The past decade has witnessed a revolution in the financing and investments arena. The development of technology, such as fixed income pricing software, is driving efficiencies across investing practices. These solutions are being leveraged across numerous asset classes, including Structured Products and Municipal Bonds.
Crypto currencies, a by-product of these technologies, have also come to light, in order to satisfy key players in the industry. Feasibility and securitization aspects of virtually traded currency remain highly debated. Crypto technology has caught the eye of not only financial giants and major investors, but also governments and fiscal authorities across the globe. Investors are especially interested in the decentralization backed by the blockchain technology.
Globally, all major governments are now looking at blockchain technology to modernize the banking and financial sector, due to the diverse benefits it offers. Keeping in mind the rapidly changing trends, it seems like the fixed income markets are not being left out from the same.
As of August 2018, the World Bank had issued the first ever public Blockchain Bond, developed by the Commonwealth Bank of Australia (CBA Innovation Lab’s Blockchain Centre for Excellence), the solitary manager of the deal. These fixed income securities would mature after two years and were priced to yield at 2.251%. Termed as Bondi – Blockchain Operated New Debt Instrument (also in reference to a prominent beach in Australia), this prototype is considered to be the initial step towards automation of bond sales, at reduced costs. Notably, in the month prior to this issue, the Spanish banking group BBVA had signed a new blockchain-powered corporate loan with the ACS group, valued at $117 Million.
As compared to traditional practices of bond record keeping, the blockchain driven solution offers many advantages, incorporating the Distributed Ledger Technology (DLT). Shared records ensure market data consistency, reduce complexity and opacity, and secure sensitive information that cannot be altered, however, is open to all participants, via unique hardware configuration. The technology claims to combat the inherent drawbacks of conventional bond issuance, that are considered to be time consuming, difficult, and relatively not secure. The issuance of such smart bonds looks to de-monopolize the control over bond issuance as well.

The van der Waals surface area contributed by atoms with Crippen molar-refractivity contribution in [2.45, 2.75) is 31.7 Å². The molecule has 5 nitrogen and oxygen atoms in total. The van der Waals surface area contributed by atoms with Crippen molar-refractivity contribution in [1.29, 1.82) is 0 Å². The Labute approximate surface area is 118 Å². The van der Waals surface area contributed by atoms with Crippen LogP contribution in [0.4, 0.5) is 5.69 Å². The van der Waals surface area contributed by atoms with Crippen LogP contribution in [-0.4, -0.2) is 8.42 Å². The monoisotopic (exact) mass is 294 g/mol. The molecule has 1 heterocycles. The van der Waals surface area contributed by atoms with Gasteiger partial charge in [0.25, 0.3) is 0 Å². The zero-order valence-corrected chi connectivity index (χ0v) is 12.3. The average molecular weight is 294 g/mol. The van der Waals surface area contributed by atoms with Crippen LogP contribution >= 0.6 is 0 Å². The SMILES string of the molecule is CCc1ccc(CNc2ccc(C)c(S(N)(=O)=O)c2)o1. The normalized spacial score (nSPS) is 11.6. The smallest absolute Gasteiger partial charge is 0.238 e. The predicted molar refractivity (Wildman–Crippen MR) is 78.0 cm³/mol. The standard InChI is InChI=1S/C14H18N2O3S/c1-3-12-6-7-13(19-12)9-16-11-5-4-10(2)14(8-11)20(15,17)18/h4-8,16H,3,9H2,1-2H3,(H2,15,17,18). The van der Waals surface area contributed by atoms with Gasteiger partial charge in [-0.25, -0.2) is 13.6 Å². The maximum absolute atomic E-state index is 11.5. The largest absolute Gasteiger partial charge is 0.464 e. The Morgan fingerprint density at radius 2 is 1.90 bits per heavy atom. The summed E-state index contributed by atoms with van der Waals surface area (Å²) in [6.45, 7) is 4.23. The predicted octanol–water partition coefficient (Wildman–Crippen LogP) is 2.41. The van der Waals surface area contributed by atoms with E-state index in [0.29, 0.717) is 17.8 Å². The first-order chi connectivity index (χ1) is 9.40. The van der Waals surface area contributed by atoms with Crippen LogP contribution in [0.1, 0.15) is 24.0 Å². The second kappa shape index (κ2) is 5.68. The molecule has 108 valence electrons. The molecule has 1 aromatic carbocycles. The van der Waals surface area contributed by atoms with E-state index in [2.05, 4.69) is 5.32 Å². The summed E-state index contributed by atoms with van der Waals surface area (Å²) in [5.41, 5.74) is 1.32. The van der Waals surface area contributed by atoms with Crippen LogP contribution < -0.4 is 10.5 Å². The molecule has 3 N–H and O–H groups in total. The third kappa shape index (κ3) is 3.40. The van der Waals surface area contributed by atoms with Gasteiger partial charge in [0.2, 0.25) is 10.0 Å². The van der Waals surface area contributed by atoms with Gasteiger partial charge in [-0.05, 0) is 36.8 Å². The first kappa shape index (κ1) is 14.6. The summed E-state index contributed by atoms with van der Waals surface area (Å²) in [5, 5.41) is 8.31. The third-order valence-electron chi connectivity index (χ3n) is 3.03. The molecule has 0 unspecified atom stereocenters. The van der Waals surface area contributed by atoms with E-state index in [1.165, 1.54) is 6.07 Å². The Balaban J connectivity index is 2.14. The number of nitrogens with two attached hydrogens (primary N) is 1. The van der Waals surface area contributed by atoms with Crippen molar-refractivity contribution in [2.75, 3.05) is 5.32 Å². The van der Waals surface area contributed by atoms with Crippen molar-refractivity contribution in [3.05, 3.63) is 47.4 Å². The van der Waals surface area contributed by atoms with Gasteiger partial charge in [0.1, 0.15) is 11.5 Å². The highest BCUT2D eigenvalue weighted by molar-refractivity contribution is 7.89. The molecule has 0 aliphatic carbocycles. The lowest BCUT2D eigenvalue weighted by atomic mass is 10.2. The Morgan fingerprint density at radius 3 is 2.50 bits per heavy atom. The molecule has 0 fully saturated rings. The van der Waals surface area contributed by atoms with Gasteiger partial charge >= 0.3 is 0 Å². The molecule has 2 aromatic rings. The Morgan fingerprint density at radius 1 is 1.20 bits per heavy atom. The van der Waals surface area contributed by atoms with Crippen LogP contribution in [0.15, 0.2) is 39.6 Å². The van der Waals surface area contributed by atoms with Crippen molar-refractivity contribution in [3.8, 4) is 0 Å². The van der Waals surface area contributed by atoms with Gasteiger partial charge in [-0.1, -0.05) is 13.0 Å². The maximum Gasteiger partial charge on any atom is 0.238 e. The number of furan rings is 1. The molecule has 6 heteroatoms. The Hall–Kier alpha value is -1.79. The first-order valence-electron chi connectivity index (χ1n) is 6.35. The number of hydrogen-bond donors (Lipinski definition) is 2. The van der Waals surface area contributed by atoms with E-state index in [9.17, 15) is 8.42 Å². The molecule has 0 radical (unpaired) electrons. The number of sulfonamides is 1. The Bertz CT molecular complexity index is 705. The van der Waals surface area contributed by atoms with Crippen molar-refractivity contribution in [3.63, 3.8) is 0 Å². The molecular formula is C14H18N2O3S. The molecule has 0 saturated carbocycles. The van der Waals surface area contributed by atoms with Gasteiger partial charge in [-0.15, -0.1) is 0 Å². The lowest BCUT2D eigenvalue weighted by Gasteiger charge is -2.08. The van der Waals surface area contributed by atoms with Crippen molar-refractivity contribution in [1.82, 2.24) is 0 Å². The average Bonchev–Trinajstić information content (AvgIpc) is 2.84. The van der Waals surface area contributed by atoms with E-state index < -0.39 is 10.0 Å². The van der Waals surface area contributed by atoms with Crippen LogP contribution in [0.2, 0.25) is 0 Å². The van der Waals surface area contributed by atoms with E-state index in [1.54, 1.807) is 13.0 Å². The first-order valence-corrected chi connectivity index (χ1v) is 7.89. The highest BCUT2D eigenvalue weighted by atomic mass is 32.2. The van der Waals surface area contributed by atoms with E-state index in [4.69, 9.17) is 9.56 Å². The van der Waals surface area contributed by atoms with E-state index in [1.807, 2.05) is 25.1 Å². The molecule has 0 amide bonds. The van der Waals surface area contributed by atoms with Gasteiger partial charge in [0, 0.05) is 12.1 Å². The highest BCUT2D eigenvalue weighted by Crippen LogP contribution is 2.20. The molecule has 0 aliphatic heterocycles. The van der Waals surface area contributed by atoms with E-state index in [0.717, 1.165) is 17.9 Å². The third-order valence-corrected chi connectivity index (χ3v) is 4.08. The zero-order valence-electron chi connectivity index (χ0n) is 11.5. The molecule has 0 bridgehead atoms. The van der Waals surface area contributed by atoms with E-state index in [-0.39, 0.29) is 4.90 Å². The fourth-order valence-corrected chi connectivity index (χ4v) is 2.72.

The World Bank’s initiative is considered an amalgamation of centralized and blockchain financial services. It has limited the decentralization aspect of the security, by using a private service. Participants need permission of the authority to access control to contribute to the blockchain, thus incorporating conventional practices as well.
Another significant approach towards using this newly developed technology is that investors can now directly input orders on the blockchain platform.
It is essential to note, that even China, which had gone to the extent of imposing a ban on crypto related financial activities, has as of last year, issued its own specialised smart contracts (bonds issued by the Central Bank of China), valued at $2.8 Billion. These bonds have two year maturities, carrying a coupon of 3.25%.
The Chinese government has gone back on its previous stance against the technology. This speaks volumes about the future of blockchains and decentralization. Bearing in mind the beneficial aspects of decentralization, investors may be open to new and wider markets for favourable opportunities in the near future. It is exciting to see what this perceived revolution may bring to the table.